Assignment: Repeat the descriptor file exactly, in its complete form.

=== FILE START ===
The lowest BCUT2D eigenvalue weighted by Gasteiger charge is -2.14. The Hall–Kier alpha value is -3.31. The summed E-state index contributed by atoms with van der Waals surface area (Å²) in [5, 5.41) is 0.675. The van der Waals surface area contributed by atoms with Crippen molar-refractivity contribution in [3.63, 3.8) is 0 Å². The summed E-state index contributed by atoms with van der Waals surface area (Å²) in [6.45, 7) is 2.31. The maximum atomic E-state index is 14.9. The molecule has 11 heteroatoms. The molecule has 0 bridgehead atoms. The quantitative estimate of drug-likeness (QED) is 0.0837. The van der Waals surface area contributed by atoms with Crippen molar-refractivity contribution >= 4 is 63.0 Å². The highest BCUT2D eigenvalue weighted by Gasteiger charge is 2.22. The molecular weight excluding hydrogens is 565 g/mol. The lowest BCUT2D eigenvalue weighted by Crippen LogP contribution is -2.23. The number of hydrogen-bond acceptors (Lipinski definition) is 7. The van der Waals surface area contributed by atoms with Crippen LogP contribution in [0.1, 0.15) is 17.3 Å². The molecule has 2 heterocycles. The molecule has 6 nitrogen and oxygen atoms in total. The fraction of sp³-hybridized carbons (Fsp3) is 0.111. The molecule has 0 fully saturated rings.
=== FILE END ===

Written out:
The lowest BCUT2D eigenvalue weighted by Gasteiger charge is -2.14. The Hall–Kier alpha value is -3.31. The summed E-state index contributed by atoms with van der Waals surface area (Å²) in [5, 5.41) is 0.675. The van der Waals surface area contributed by atoms with Crippen molar-refractivity contribution in [3.63, 3.8) is 0 Å². The summed E-state index contributed by atoms with van der Waals surface area (Å²) in [6.45, 7) is 2.31. The maximum atomic E-state index is 14.9. The molecule has 11 heteroatoms. The molecule has 0 bridgehead atoms. The quantitative estimate of drug-likeness (QED) is 0.0837. The van der Waals surface area contributed by atoms with Crippen molar-refractivity contribution >= 4 is 63.0 Å². The highest BCUT2D eigenvalue weighted by Gasteiger charge is 2.22. The molecular weight excluding hydrogens is 565 g/mol. The lowest BCUT2D eigenvalue weighted by Crippen LogP contribution is -2.23. The number of hydrogen-bond acceptors (Lipinski definition) is 7. The van der Waals surface area contributed by atoms with Crippen LogP contribution in [0.1, 0.15) is 17.3 Å². The molecule has 2 heterocycles. The molecule has 6 nitrogen and oxygen atoms in total. The fraction of sp³-hybridized carbons (Fsp3) is 0.111. The molecule has 0 fully saturated rings.